Five reasons why not to use global variables?

Introduction
Global variables are those variables which can be accessed and modified by any module.
They are declared in outermost scope so that they are visible to every inner scope module.

They are usually considered as bad practice because of their non locality.They create mutual dependencies and increase complexity of program.However, there are some places where global variables are suitable to use.When one wants to avoid frequent passing of parameters form one function to another, global variables can be of use. They are used to pass information
between modules that do not share called / caller relationship such as concurrent threads and signal handlers or interrupt routines.

Why they should be avoided when unnecessary

As explained in the introduction section, global variables induce interdependency between modules thus increasing complexity of the code making it hard to analyze it.Here I give you other reason for not to use global variable unless absolutely necessary.

Reason 1: Non locality

Global variables are declared in the outmost scope. So if a function uses it in the innermost scope we have to keep track that whether that variable have been modified before that is been used in the function. Functions are easy to analyze when their variables are localized and have minimum influence of other modules over them. If you code is large enough, then another problem called thrashing (related to paging in OS) may occur (only if there is no spare memory left) while executing your code as the variable and code may be on different pages.

Reason 2: Implicit coupling
Coupling between modules of the code should be as low as possible in order to make it maintainable in future. When you use global variables in code,they induce coupling between modules.

Reason 3: Concurrency issues

This case arises when your application is multithreaded. If more than one thread try to access the same variable at the same time, which might result in deadlock situations. Special precaution should be taken to avoid such situation resulting in extra code. We have to implement lock and unlock functions to ensure single thread access to the global variable. There may
be a possibility that threads get obsolete values.

Reason 4: No access control or constraint checking
Global variables can be get or set in any part of the program without worrying about the rules to access them as there are no rules. This greatly hinders security when you are using third party tools.

Reason 5: Difficult to test
Code which use global variables are difficult to test as there is no easy method to set a clean environment between run. It will be very difficult to test modules in isolation as Unit test suggests. There will be some implicit effect of other modules on the module in form of global variables, so it will be difficult to pin point and debug code.

These are five reasons why you should avoid global variables as far as possible.

Confusing testing techniques :(

There are a plenty of testing techniques ranging from ad hoc monkey testing to moral formal unit testing. White box testing, black box testing, Grey box testing and so on so forth. Being under graduate in software engineering or fresher in software industry, you may always confuse between one testing and other.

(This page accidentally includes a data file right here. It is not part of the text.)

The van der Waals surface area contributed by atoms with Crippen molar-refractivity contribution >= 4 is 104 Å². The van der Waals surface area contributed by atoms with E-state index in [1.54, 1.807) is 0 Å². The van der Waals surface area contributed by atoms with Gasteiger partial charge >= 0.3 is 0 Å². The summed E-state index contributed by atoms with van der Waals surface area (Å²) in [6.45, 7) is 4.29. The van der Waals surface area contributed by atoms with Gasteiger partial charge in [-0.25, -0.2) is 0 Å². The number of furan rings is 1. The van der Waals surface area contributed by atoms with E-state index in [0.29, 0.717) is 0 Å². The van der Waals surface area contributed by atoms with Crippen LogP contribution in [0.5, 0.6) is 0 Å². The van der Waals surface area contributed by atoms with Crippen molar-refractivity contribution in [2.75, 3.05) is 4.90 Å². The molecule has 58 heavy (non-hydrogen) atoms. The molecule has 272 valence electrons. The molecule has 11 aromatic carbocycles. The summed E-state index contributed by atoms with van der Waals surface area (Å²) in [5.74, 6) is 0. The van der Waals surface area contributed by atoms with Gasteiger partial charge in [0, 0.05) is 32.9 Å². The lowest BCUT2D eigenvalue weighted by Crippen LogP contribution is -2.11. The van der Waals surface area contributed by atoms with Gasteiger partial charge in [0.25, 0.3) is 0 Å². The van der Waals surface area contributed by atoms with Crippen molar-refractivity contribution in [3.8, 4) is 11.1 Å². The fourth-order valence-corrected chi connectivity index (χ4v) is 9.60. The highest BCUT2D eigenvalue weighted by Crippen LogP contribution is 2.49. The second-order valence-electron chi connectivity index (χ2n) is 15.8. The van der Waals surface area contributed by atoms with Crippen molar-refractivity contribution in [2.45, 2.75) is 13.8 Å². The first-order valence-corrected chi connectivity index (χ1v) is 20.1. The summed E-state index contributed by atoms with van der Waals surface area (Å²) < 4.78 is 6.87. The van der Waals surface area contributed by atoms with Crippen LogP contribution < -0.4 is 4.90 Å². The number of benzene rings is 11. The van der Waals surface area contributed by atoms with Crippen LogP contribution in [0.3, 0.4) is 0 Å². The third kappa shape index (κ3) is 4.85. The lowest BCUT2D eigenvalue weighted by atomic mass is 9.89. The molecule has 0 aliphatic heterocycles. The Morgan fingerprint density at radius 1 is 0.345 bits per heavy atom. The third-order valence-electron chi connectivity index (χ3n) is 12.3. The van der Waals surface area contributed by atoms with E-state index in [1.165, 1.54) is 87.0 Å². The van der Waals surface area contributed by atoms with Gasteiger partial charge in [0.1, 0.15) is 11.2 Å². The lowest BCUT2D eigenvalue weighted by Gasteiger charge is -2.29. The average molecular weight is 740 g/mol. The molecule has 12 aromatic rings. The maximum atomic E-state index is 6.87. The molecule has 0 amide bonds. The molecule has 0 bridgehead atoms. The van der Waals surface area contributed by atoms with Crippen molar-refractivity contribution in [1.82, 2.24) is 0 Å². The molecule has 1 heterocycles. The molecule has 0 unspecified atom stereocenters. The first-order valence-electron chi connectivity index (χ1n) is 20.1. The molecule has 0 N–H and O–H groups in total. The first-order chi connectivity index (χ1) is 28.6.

So let’s explore some of the most confusing and interrelated terms used in testing terminology;
1) Sanity testing and smoke testing
Sanity testing is a testing technique in which you take a specialized functionality of the whole system and travel deep into that and try to find out if the that functionality is working correctly in every aspect. Actually it follows depth first approach.
Smoke testing is testing technique in which you just check broadly whether the system in question worth testing. The scope of the test is whole system and follows breadth first approach.
Smoke testing is generally used in hardware testing, if hardware component produces smoke as soon as it is put in test that means that the component is not yet ready for testing and require more time. Same principle is applied to software too.
2) Regression testing and Retesting
When you fix a bug in code and you want to be sure that this fixing has not affected any other part of the program you re run all existing test case again
This is called regression testing.
Retesting is process in which we write different or more test cases for the same functionality in order to test it completely and satisfactorily after there has been testing with existing test case.
3) Load testing and stress testing
When you test a system for its robustness, giving inputs within the allowed range this is called load testing. For example if an application has to support 500 users, load testing will be done with simulating 500 users and noting the performance degradation of the application.
When you test a system for its robustness, giving inputs which are out of bound or beyond the scope of the system, it’s called stress testing. Like if your system supports only 100 users, and you simulate 110 users and see how the performance of the system degrades.
4) Integration testing and interface testing
When you combine two components that are independently developed you need to test that these two components work correctly together and perform the task assign to the integrated component in seamless manner. To test this you do integration testing.
When there is communication between two components, protocols and message formats are define to communicate. Interface testing confirms that the data passing from one component to another is in the correct and in specified format and follows the protocol decided upon. Whether two components perform the correct task is none of the concern of interface testing.
Hope after reading this post your doubts, about slightly different and confusing testing techniques, may have vanished.